I have gone a little wide of the Bill, but everything I have ventured to say to your Lordships is perfectly relevant to the subject under discussion where we are asked to give a Second Reading to this important measure. We are asked to extend and develop a most valuable piece of machinery. It has proved its worth in the past, and it has been most useful in the difficult times since the end of the First World War, and between the wars. I am sure that the greater flexibility will be of value, and will be appreciated and utilised by the business community of this country. For all those reasons, I am glad that the Bill has had a friendly reception from both the Opposition Parties, and I venture with great diffidence to add my support also.

5.17 p.m.


My Lords, I am indeed grateful to all three noble Lords who have spoken, and for the support which they have given to this Bill. May I be human enough to acknowledge my gratitude at the personal compliment which two noble Lords have seen fit to pay me? The noble Viscount, Lord Bridgeman, started by denying that he was an expert. The speech which he made proved him to be wrong in that denial, and I was grateful for the number of points which he raised. It is true that we are now entering an era where risks have to be taken. Gone are the days when overseas buyers were scrambling to pay cash with the order, and the noble Viscount is quite right in saying that very likely we shall have to anticipate the time when an overseas buyer shows some reluctance to pay, even after delivery. That is one of the risks we seek to cover.

I will not, if I may use the expression, "pull his leg" about advocating an increase in the Civil Service. It will be written down against him, and will be used on many occasions in the future, so I will leave him to suffer that. But I agree that we must increase our staff sensibly with the increase in business. I was grateful to the noble Viscount for the tribute he paid to the staff of this Department. They have shown extraordinary skill, and the Government are deeply grateful to them.

Now perhaps I may answer a question which was raised by the noble Viscount, Lord Bridgeman, and by the noble Lords, Lord Rennell and Lord Strabolgi. There is grave apprehension about the profits, as they were called, that are made by this Department. They are not profits—they are surpluses; and the net result of twenty-eight years' trading is £6,000,000, as I told your Lordships earlier this afternoon. That is the answer, therefore, to the noble Lord when he talks about rates. The maximum liability after twenty-eight years was £225,000,000 at the end of last year. At the present time we have £163,000,000 actual liabilities, and the £6,000,000 reserve — the surplus — is exactly 3½ per cent. If we spread that over twenty-eight years, I estimate it would come to about four or five decimal points of 1 per cent. The noble Lord and I, even in our most lean times, have never worked on a margin like that. Our constant aim is to keep those rates down. I quite agree with the noble Lord about the difficulties of the small trader, but I can give him the assurance that if any trader has a market which can only be fulfilled if he cuts his margin to the bone, and he goes to the Department, he will receive every consideration. But he might be asked to prove that he has cut it to the bone. The Department may say, "Let us have a look at the bone."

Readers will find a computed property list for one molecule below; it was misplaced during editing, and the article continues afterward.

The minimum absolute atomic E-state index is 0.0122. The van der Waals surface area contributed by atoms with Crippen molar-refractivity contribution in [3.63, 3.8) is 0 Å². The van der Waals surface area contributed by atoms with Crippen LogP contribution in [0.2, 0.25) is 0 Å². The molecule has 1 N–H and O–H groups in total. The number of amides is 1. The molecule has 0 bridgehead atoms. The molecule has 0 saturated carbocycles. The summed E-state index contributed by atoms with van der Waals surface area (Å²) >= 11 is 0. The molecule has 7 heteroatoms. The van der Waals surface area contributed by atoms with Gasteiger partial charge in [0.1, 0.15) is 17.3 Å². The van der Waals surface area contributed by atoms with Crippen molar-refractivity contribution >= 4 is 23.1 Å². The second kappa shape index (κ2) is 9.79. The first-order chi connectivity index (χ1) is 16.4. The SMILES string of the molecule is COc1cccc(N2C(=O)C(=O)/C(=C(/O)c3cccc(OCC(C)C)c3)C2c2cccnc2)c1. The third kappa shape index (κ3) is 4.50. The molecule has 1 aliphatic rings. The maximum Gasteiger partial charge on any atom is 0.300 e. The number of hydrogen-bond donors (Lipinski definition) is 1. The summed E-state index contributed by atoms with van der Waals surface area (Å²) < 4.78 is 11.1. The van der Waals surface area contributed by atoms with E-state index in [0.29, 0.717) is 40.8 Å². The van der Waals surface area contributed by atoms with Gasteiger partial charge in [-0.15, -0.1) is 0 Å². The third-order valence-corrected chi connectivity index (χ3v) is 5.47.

The noble Viscount then raised what I thought he intended to be a major point—the question of retention money. We are appreciative of what the noble Viscount said, and in future the Department in approved cases—I am not going so far as to say in every case, but in approved cases—is prepared to cover the retention money on the same basis as the other risk: that is, perhaps up to 90 per cent. Therefore 90 per cent. of the retention money can in future be covered in approved cases. I am prepared to go so far as to say that the same principle will be applied on the transfer risk as well. Furthermore, when we come to what I might call the insolvency risk or the credit risk (I prefer to call it the insolvency risk), for which the porportion is at present 85 per cent., we are prepared to accept the same principle. That means that 85 per cent. of the balance that is held will be covered. So I think perhaps I have satisfied the noble Lord on those points.

The noble Viscount then asked me a point blank question, incidental upon his remarks about trade with what he called the Iron Curtain countries. The answer is this. At the present time, the liability assumed by the Department as regards Russia is £17,000,000. In the case of Poland it is £3,000,000, with a contingent liability of approximately £6,000,000. In the case of other countries, it is very, very small, but those are the two principal ones.


The amount for Poland is £3,000,000 so far?


Yes. The noble Viscount spoke of that mythical country, Ruritania—a country about which I have heard but to which I have never been. He talked about the importation of fruit and he thought that the answer to it all would be a lemon. Of course, the noble Viscount knows that over such transactions there is the watchful eye of the Treasury. I should think that if the Treasury did not like the transactions envisaged by the noble Viscount, the answer so far as they were concerned would not be a lemon but another type of fruit which I do not think it is necessary for me to mention. That brings me to the whole point of the noble Viscount's remarks upon this particular subject. I do not deny that some of the "special" transactions go over the borderline from commerce into politics. When they move into that sphere, they cease to be the responsibility of the Advisory Council, and they cease to be the responsibility of His Majesty's Government, because His Majesty's Government are responsible for that policy. As I have said, the Treasury control it as regards finance.